Thomas Hart Benton (April 15, 1889 - January 19, 1975, also Tom Benton) was an American muralist of the Regionalist school. His cartoon-like paintings showed everyday scenes of the contemporary Midwest, especially bucolic images of pre-industrial farmlands.
Benton was born in Neosho, Missouri into an influential clan of politicians and powerbrokers. Benton's father was a lawyer and US congressman; his great-uncle was 19th-century statesman Senator Thomas Hart Benton, after whom he was named. Benton spent his childhood shuttling between Washington D.C. and Missouri. Benton rebelled against his grooming for a future political career, preferring to develop his interest in art. As a teenager, he worked as a cartoonist for the Joplin American newspaper.
In 1907 Benton enrolled at the Art Institute of Chicago, but left for Paris in 1909 to continue his art education at the Académie Julian. In Paris Benton met other North American artists such as Diego Rivera and Stanton Macdonald Wright, an advocate of Synchronism. Wright's influence gave a strong Synchronist leaning to Benton's work.
Benton returned to New York City in 1913 and continued painting. His work as a draftsman in the United States Navy in 1919 changed his style significantly. His artwork during his navy stint concentrated on realistic sketches and drawings of shipyard work and life -- a change of focus that would continue throughout Benton's career.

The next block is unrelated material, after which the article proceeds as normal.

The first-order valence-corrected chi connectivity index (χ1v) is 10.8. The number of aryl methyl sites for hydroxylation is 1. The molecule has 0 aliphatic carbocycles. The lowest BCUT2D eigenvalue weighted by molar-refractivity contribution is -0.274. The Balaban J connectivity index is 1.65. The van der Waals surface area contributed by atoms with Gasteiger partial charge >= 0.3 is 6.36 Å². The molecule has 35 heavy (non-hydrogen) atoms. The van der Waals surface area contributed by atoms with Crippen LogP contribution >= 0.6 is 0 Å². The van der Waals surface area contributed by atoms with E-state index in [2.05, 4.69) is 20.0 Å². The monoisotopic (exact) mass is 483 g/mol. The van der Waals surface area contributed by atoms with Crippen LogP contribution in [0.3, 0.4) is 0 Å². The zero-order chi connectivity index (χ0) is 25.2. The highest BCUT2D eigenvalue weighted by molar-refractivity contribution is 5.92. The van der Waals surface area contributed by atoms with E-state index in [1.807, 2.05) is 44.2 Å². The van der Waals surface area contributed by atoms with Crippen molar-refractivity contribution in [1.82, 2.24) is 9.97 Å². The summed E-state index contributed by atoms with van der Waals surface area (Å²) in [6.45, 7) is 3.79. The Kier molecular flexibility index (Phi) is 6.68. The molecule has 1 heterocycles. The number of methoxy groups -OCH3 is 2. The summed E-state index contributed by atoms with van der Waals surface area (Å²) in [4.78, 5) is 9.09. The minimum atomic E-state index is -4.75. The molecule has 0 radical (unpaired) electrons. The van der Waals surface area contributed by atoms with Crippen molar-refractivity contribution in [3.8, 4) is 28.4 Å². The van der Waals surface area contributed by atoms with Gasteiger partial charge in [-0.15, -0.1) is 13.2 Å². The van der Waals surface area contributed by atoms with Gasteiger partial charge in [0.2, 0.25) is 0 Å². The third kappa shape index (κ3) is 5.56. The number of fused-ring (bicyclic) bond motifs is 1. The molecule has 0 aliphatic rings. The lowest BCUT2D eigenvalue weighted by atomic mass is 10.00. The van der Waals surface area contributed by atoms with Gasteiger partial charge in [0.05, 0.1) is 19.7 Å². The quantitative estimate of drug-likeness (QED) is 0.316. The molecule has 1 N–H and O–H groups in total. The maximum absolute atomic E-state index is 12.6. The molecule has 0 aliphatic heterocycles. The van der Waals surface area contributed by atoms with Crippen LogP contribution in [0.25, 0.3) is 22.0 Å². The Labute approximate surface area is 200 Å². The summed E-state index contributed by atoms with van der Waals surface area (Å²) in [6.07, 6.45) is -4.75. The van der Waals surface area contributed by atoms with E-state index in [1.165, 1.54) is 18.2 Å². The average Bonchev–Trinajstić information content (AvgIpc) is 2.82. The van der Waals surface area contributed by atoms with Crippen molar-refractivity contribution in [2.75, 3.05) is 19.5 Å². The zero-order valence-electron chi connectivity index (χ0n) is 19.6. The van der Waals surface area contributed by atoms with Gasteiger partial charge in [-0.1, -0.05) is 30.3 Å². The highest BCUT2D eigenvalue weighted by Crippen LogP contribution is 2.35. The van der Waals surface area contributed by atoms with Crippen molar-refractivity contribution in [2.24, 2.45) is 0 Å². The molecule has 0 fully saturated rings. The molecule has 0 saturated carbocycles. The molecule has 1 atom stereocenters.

On return to New York in the early 1920s, Benton declared himself an "enemy of modernism" and began the naturalistic and representational work today known as Regionalism. Benton taught at the Art Students League, and was active in leftist politics. He expanded the scale of his Regionalist works, culminating in the murals at the New School for Social Research in 1930-31.
In 1932 Benton broke through to the mainstream. A relative unknown, he was chosen to produce the murals of Indiana life that would become that state's contribution to the 1933 Century of Progress Exhibition in Chicago, Illinois. The Indiana Murals stirred controversy; Benton painted everyday people in an unflattering light, including Ku Klux Klan members in full regalia. The controversy landed Benton on the cover of Time magazine and made him a household name.
In 1935 Benton left New York for a teaching job at the Kansas City Art Institute in Kansas City, Missouri. Kansas City afforded Benton greater access to the rural America then disappearing. Benton's sympathy was with the agricultural working class and the small farmer, caught in the path of the Industrial Revolution. His works often show the melancholy, desperation and beauty of small-town life.
Benton's students at the Art Institute included many of the future painters of the Midwest. His most famous student, Jackson Pollock, would go on to found the Abstract Expressionist movement -- wildly different from Benton's own style. Benton was dismissed from the Art Institute in 1941, but he remained in Kansas City until his death.
For the rest of his career Benton concentrated on murals in public buildings in the Midwest, such as the Missouri State Capitol in Jefferson City. His work on the Harry S. Truman presidential library in 1960 initiated a friendship with the former U.S. president that lasted for the rest of their lives. Benton died in 1975 at work in his studio, brush in hand. He is interred in Bellefontaine Cemetery in St. Louis, Missouri.